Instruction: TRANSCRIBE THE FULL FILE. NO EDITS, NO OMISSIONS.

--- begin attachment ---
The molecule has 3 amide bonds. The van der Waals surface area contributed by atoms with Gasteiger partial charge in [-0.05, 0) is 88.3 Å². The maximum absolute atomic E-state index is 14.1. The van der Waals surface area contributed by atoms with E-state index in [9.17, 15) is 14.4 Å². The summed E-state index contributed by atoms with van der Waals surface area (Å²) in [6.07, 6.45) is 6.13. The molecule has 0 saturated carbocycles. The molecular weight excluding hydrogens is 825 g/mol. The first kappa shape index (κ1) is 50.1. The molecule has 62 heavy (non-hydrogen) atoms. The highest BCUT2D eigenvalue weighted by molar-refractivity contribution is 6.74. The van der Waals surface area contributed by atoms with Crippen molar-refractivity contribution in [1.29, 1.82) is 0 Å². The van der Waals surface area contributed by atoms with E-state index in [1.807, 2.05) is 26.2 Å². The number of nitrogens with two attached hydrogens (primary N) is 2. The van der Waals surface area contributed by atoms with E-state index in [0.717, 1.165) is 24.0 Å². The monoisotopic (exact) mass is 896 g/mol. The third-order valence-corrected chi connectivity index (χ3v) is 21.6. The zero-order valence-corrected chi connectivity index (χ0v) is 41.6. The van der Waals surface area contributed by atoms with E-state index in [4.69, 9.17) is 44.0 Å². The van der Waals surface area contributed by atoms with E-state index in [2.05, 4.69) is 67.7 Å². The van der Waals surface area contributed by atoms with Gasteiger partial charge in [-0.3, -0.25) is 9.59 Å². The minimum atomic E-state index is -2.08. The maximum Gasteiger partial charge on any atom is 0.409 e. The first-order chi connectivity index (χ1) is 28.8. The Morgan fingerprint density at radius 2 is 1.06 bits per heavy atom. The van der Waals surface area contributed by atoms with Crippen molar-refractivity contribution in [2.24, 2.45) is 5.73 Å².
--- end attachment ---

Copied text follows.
The molecule has 3 amide bonds. The van der Waals surface area contributed by atoms with Gasteiger partial charge in [-0.05, 0) is 88.3 Å². The maximum absolute atomic E-state index is 14.1. The van der Waals surface area contributed by atoms with E-state index in [9.17, 15) is 14.4 Å². The summed E-state index contributed by atoms with van der Waals surface area (Å²) in [6.07, 6.45) is 6.13. The molecule has 0 saturated carbocycles. The molecular weight excluding hydrogens is 825 g/mol. The first kappa shape index (κ1) is 50.1. The molecule has 62 heavy (non-hydrogen) atoms. The highest BCUT2D eigenvalue weighted by molar-refractivity contribution is 6.74. The van der Waals surface area contributed by atoms with Crippen molar-refractivity contribution in [1.29, 1.82) is 0 Å². The van der Waals surface area contributed by atoms with E-state index in [1.807, 2.05) is 26.2 Å². The number of nitrogens with two attached hydrogens (primary N) is 2. The van der Waals surface area contributed by atoms with E-state index in [0.717, 1.165) is 24.0 Å². The monoisotopic (exact) mass is 896 g/mol. The third-order valence-corrected chi connectivity index (χ3v) is 21.6. The zero-order valence-corrected chi connectivity index (χ0v) is 41.6. The van der Waals surface area contributed by atoms with E-state index in [4.69, 9.17) is 44.0 Å². The van der Waals surface area contributed by atoms with E-state index in [2.05, 4.69) is 67.7 Å². The van der Waals surface area contributed by atoms with Gasteiger partial charge in [-0.3, -0.25) is 9.59 Å². The minimum atomic E-state index is -2.08. The maximum Gasteiger partial charge on any atom is 0.409 e. The first-order chi connectivity index (χ1) is 28.8. The Morgan fingerprint density at radius 2 is 1.06 bits per heavy atom. The van der Waals surface area contributed by atoms with Crippen molar-refractivity contribution in [2.24, 2.45) is 5.73 Å².